Microsoft Joins Open Compute Project, Sharing Server Designs And Specs
Microsoft is known for being a lot of things, but "open" is something that's found at the bottom of most hypothetical lists. However, the company has been willing to make some exceptions to that rule when either internal or both internal and external benefits can be seen, and we're seeing a new example of that with the company's latest move of joining the Open Compute Project.
The OCP was founded in 2011 by Facebook with the intent of building a pool of great minds (and companies as a whole) to share their data center and server designs. The goal is to increase efficiency and support the kind of accelerating scaling-up requirements we're witnessing. Any company that partakes in this project benefits everyone else involved, and hopefully, the wealth of information will treat our data centers to unparalleled levels of efficiency in the near-future - important given just how power-hungry they are.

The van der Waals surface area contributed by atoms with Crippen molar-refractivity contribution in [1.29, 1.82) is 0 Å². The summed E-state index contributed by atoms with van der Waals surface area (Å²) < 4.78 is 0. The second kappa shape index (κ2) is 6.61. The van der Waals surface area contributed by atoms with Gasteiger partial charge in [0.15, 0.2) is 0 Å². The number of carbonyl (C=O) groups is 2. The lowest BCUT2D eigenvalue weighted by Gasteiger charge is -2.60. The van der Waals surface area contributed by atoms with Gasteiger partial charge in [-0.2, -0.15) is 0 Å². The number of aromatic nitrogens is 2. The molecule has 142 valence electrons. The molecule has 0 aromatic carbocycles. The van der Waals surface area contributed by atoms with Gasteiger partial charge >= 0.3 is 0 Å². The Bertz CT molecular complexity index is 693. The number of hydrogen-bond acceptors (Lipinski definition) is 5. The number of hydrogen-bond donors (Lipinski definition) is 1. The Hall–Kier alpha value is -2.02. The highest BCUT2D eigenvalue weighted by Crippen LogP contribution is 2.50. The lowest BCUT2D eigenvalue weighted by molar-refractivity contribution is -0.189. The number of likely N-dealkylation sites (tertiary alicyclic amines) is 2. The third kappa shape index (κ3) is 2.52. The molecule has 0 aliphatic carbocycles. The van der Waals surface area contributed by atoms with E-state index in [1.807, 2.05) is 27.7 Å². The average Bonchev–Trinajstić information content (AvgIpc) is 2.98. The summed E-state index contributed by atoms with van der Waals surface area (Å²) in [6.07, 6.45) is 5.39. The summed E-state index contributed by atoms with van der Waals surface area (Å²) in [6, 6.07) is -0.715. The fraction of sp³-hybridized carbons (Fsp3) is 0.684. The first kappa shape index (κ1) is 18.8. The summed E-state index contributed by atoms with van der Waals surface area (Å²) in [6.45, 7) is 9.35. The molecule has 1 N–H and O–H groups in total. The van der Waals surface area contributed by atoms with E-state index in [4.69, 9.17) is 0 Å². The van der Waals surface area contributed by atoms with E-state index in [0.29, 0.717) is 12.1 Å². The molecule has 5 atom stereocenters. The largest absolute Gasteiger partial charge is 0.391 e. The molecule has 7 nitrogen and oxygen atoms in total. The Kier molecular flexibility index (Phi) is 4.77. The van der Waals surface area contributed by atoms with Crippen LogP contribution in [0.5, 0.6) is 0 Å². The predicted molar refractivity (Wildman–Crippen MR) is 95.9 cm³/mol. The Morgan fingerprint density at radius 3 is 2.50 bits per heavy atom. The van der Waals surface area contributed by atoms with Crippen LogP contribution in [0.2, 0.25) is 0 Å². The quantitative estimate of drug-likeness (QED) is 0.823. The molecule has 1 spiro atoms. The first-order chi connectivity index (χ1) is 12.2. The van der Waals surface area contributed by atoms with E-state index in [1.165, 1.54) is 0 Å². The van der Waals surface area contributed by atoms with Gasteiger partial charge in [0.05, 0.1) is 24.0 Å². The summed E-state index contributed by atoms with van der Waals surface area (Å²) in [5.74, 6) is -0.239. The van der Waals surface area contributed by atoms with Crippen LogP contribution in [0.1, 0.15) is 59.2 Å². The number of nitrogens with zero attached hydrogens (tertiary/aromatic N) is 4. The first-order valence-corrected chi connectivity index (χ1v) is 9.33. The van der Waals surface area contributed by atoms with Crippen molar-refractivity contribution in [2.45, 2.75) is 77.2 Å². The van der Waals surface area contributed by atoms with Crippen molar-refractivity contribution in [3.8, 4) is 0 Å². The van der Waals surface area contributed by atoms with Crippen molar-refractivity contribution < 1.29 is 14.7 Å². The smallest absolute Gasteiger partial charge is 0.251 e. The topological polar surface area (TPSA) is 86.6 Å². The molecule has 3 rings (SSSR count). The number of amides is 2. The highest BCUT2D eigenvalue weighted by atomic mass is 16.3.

As a result of its joining the OCP, Microsoft will be sharing the designs for its cloud servers that power Office 365, Bing, and Azure, and includes hardware specs, design files and even source code for system management (which will be publicly shared on GitHub).
Color me impressed. These are incredible assets for Microsoft to let loose, and it goes to show just how seriously the company is taking the OCP and the future of the data center. It's far too early to speculate just how the OCP will affect the data center landscape, but it's going to be a fun story to see play out.